Many attempts have been made to identify Arthurian sites. Through the ages Camelot has been located at Cadbury (where an Iron Age hill-fort was a centre of British power in the late 5th cent.), Caerleon, Colchester, Winchester, Tintagel, and, recently and controversially, near Stirling. The origin of Arthur's association with Cornwall is not clear. According to Welsh tradition, Kelliwic, possibly Killibury castle, was his base. Dozmary Pool and Loe Pool are associated with the Lady of the Lake. Castle Dore and Tintagel (with their late 5th- and early 6th-cent. secular aristocratic dwellings) are ‘identified’ as settings for Tristan and Isolde. Glastonbury (where the Tor was occupied in the Dark Ages) was associated in the mid-12th cent. with an abduction of Guinevere, and became identified with Avalon. In 1190 or 1191 the monks ‘discovered’, fraudulently, the burial of Arthur and Guinevere, and in the mid-13th cent. they added Joseph of Arimathea, with whom the Holy Grail was associated, to their history. The enduring resonance of Arthurian romance was underlined in the hopeful application to John F. Kennedy's presidency of the USA of the name of Camelot.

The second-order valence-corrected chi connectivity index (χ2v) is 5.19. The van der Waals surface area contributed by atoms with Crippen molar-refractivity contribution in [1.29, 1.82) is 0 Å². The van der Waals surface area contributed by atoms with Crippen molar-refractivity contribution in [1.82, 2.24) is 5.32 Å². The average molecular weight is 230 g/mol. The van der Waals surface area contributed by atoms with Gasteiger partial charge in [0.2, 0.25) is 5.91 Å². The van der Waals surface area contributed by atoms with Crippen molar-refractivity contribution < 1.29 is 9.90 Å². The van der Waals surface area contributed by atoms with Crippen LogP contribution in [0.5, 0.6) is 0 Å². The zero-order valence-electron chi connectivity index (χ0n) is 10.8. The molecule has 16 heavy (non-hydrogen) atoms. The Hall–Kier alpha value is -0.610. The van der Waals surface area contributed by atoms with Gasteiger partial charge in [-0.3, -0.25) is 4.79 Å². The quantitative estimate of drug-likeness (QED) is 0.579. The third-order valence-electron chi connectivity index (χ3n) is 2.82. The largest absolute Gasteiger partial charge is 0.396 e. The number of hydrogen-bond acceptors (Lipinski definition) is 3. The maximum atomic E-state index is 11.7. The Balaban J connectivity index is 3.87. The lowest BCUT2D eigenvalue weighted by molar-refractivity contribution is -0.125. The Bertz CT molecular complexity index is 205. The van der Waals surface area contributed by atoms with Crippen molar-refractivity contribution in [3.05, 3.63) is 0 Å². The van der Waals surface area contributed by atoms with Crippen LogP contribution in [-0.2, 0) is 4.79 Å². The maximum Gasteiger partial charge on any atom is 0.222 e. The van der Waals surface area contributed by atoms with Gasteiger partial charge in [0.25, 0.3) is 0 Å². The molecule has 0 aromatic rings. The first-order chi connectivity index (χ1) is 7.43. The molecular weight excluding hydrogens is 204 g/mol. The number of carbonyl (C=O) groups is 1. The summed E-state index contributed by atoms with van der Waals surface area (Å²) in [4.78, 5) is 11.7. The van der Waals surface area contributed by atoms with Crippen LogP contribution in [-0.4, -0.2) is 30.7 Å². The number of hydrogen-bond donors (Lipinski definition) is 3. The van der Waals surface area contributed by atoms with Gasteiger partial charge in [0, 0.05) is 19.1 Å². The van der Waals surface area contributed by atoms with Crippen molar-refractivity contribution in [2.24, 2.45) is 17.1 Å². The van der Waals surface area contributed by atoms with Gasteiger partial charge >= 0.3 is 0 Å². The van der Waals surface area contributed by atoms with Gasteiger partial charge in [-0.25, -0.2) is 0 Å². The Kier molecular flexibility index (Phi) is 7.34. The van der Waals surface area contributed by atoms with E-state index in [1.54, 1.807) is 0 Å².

A. E. Redgate
Barber, R. , King Arthur: Hero and Legend (Woodbridge, 1986);
Morris, R. , The Character of King Arthur in Medieval Literature (Cambridge, 1982);
Whitaker, M. , The Legends of King Arthur in Art (Woodbridge, 1990).
ARTHUR , traditionally known as a sixth-century king of the Britons. Discussion of the origins of Arthur is of long standing. He is the hero or, later, the central figure of a large body of literature, much of it cyclic, in most western European languages but most especially in the medieval forms of French, German, English, and Welsh. He is consistently portrayed as a British ruler, and there is no doubt that his origins are to be sought in early Welsh sources and, to a lesser extent, in Breton and Cornish literature.